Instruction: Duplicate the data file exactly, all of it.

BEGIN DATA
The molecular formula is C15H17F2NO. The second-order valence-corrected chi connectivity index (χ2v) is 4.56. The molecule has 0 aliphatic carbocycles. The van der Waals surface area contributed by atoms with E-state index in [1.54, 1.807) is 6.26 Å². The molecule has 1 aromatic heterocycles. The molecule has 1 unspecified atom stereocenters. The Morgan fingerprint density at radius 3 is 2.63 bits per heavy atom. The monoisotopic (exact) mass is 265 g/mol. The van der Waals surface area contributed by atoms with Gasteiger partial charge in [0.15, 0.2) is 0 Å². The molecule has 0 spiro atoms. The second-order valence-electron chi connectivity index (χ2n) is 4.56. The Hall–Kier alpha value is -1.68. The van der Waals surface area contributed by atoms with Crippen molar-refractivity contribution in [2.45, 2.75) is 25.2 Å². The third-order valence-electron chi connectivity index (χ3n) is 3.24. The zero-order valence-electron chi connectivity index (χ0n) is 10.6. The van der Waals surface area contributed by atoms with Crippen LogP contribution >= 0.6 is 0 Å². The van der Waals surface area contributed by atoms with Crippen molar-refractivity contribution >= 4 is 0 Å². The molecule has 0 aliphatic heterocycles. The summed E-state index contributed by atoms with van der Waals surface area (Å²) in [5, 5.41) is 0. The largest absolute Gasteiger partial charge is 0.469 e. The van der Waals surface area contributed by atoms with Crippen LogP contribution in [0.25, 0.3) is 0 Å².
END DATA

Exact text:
The molecular formula is C15H17F2NO. The second-order valence-corrected chi connectivity index (χ2v) is 4.56. The molecule has 0 aliphatic carbocycles. The van der Waals surface area contributed by atoms with E-state index in [1.54, 1.807) is 6.26 Å². The molecule has 1 aromatic heterocycles. The molecule has 1 unspecified atom stereocenters. The Morgan fingerprint density at radius 3 is 2.63 bits per heavy atom. The monoisotopic (exact) mass is 265 g/mol. The van der Waals surface area contributed by atoms with Gasteiger partial charge in [0.15, 0.2) is 0 Å². The molecule has 0 spiro atoms. The second-order valence-electron chi connectivity index (χ2n) is 4.56. The Hall–Kier alpha value is -1.68. The van der Waals surface area contributed by atoms with Crippen molar-refractivity contribution in [2.45, 2.75) is 25.2 Å². The third-order valence-electron chi connectivity index (χ3n) is 3.24. The zero-order valence-electron chi connectivity index (χ0n) is 10.6. The van der Waals surface area contributed by atoms with Crippen LogP contribution >= 0.6 is 0 Å². The van der Waals surface area contributed by atoms with Crippen molar-refractivity contribution >= 4 is 0 Å². The molecule has 0 aliphatic heterocycles. The summed E-state index contributed by atoms with van der Waals surface area (Å²) in [5, 5.41) is 0. The largest absolute Gasteiger partial charge is 0.469 e. The van der Waals surface area contributed by atoms with Crippen LogP contribution in [0.25, 0.3) is 0 Å².